Richard Nixon visited Canada just once during his presidency. He’s also been dead 20 years. But he was about the only person to correctly call last week’s Canadian election.
On April 13, 1972, at a state dinner in Ottawa, where he addressed Parliament and signed the Great Lakes Treaty, Nixon raised his glass to Pierre Elliott Trudeau’s 4-month-old son. “Tonight, we’ll dispense with the formalities. I’d like to toast the future prime minister of Canada: to Justin Pierre Trudeau.”
For much of the 78-day campaign, Canada’s major parties—the ruling Conservatives, the official opposition New Democrats, and the Liberals—were locked in a statistical dead heat. Only in the week before the October 19 election did the Liberals break out, and even then, most pundits predicted a minority government. But Justin Trudeau will have a comfortable majority as Canada’s 23rd prime minister, with 184 of 338 seats. Stephen Harper, prime minister for nearly a decade, saw his party go from 166 to 99 seats. While the American chattering class wrings its hands over the prospect of a dynastic Bush-Clinton presidential race next year, Canadians enthusiastically handed the more powerful position of prime minister to a tattooed 43-year-old who owes his entire, undistinguished political career to his surname.
In Canada, it’s 1968 all over again. That’s the last time the Liberals elected a member of Parliament in Calgary, the center of Alberta’s oil industry and a Conservative stronghold, and it was a Trudeau who made it happen then, too. “Trudeaumania”—the phenomenon has its own Wikipedia page—marked the first time a Canadian politician was greeted by ecstatic young women like a member of the Beatles. When Pierre Trudeau became prime minister that year, the Vancouver Sun described him on the front page as a “swinging young bachelor.” He was 48 and losing his hair, but his charm had more to do with his unlikely combination of devil-may-care attitude and intense intellectuality. He was a lawyer and law professor with a master’s in political economy from Harvard, but never stood on ceremony: “Mangez de la merde,” he told striking mail truck drivers who jeered him in Montreal.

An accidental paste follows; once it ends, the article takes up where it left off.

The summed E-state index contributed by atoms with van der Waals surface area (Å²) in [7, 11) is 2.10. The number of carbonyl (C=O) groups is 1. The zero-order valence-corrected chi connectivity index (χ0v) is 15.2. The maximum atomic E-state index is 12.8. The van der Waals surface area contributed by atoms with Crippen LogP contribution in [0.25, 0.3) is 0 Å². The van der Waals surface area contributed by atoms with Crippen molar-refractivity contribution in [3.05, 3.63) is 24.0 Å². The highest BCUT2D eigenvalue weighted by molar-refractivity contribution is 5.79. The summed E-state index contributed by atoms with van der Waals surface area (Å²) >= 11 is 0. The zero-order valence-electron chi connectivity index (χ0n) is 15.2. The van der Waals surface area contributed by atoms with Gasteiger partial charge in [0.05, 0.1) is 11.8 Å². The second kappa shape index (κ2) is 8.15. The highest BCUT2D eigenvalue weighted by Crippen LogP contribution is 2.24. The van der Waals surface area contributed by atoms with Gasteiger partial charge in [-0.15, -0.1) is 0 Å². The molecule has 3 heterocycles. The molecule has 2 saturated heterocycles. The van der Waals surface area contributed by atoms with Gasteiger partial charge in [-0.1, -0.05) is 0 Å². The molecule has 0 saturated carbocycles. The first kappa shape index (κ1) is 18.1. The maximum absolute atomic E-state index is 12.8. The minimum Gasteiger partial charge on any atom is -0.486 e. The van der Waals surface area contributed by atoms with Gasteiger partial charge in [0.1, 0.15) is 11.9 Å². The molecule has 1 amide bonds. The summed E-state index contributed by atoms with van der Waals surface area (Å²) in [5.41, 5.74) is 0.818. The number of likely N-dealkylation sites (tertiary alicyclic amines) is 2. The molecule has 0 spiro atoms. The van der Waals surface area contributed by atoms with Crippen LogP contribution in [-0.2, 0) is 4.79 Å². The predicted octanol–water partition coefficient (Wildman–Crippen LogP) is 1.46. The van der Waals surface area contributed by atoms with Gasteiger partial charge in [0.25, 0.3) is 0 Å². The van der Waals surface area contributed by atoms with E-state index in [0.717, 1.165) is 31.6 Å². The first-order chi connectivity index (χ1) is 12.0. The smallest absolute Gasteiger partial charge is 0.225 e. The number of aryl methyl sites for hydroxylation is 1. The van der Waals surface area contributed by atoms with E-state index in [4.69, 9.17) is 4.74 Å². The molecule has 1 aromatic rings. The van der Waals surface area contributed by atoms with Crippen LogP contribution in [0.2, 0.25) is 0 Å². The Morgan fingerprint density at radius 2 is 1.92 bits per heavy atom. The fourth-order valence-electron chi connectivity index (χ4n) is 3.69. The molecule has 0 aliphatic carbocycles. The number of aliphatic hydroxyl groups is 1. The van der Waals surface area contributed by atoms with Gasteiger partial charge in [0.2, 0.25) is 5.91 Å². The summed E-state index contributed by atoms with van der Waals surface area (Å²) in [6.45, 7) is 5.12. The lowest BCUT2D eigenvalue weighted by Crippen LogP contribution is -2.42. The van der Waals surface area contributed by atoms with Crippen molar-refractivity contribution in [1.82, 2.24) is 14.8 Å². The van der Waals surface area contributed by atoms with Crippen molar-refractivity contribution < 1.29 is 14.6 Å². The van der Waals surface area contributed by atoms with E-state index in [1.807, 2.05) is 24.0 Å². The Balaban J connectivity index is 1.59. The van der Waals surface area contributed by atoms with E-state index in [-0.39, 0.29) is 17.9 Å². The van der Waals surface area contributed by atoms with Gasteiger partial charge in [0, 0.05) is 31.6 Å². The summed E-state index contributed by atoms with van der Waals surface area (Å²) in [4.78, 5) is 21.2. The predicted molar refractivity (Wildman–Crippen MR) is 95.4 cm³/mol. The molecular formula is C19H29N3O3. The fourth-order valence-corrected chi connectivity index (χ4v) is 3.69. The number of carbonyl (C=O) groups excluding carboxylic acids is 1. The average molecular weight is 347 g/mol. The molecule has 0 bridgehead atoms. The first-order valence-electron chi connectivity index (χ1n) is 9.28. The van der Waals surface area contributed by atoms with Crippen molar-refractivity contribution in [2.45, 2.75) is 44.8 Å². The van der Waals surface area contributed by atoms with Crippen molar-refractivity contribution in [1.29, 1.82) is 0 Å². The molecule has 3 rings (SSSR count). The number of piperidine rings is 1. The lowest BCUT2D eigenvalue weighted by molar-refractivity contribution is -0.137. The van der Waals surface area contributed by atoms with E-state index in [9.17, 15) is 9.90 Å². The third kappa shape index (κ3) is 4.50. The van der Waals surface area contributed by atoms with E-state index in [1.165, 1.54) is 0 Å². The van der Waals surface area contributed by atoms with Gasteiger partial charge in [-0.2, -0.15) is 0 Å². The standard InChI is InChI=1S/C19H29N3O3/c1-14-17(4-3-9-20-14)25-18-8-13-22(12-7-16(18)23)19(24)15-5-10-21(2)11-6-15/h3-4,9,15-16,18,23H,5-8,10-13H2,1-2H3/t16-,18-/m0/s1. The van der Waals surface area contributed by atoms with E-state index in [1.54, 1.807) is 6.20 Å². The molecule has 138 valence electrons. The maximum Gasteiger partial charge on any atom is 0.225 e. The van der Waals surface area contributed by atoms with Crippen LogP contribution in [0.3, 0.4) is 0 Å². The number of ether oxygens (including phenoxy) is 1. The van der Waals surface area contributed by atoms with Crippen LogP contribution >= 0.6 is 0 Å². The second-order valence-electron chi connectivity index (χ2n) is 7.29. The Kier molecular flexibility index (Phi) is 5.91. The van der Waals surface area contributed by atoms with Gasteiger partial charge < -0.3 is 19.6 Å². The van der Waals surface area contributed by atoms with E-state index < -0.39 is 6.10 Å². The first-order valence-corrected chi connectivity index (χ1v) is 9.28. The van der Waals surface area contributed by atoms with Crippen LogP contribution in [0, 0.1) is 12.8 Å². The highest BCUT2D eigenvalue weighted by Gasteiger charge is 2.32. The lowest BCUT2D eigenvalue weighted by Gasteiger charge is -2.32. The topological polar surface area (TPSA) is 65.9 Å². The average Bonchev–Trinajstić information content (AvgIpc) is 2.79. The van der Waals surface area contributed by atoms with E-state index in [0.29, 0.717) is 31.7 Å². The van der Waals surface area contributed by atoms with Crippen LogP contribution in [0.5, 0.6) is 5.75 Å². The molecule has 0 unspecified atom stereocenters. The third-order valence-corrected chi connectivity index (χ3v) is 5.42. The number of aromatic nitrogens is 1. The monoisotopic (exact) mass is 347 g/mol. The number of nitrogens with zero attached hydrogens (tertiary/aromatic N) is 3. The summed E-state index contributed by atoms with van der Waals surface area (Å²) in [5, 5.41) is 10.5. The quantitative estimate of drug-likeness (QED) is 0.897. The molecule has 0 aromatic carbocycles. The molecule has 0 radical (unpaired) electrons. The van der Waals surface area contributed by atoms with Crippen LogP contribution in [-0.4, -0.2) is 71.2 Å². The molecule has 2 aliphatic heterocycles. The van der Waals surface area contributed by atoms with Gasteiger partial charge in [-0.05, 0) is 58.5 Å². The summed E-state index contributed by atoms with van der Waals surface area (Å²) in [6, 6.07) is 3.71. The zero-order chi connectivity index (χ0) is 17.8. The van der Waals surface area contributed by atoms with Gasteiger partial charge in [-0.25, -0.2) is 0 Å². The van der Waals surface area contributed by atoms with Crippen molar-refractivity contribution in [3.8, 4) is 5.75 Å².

In 1971, he married Margaret Sinclair—a woman 30 years his junior who made front pages herself with exploits at Studio 54—and later that year Justin was born. The Trudeaus’ firstborn turned out unremarkable (except for his beauty), and no one but Nixon predicted he’d follow in his father’s footsteps—until his father died. Justin was living in Vancouver, fond of the nearby ski slopes, and working as a drama teacher when the former prime minister passed away in 2000. His electrifying eulogy at the state funeral made him instantly famous. A single speech had launched a career—just like Barack Obama’s at the 2004 Democratic convention. He didn’t enter elected office until 2008, though, and reportedly considered leaving before he became leader of the Liberals in 2013.
Even the New York Times, in its above-the-fold front-page story the day after the election, seemed surprised by his win: “Despite his famous name, Mr. Trudeau was an untested figure who lacked the rapier intellect of his father.” But as Pierre Trudeau himself once declared, “The essential ingredient of politics is timing.” And Justin Trudeau, a millionaire married to a gorgeous television host, has been lucky his whole life.
The 56-year-old Harper made Canada the best-governed country in North America, but Canadians are often uncomfortable with success. Harper reduced the size of the federal government and lowered taxes both personal and corporate—American companies like Burger King took notice and moved their headquarters north. Canada weathered the 2008 financial crisis better than just about any other industrialized nation. But low oil prices led to a recession this year, small scandals in his government started to pile up, and soon Canadians realized they were tired of “the nerd who came from nowhere,” as a headline in the Harper-friendly National Post called him during the campaign. You have to go back a century to find a Canadian prime minister who won a fourth term. Most seem to retire or get kicked out of office around the 10-year mark—even the beloved Trudeau, who lost an election in 1979 but regained the prime ministership the next year.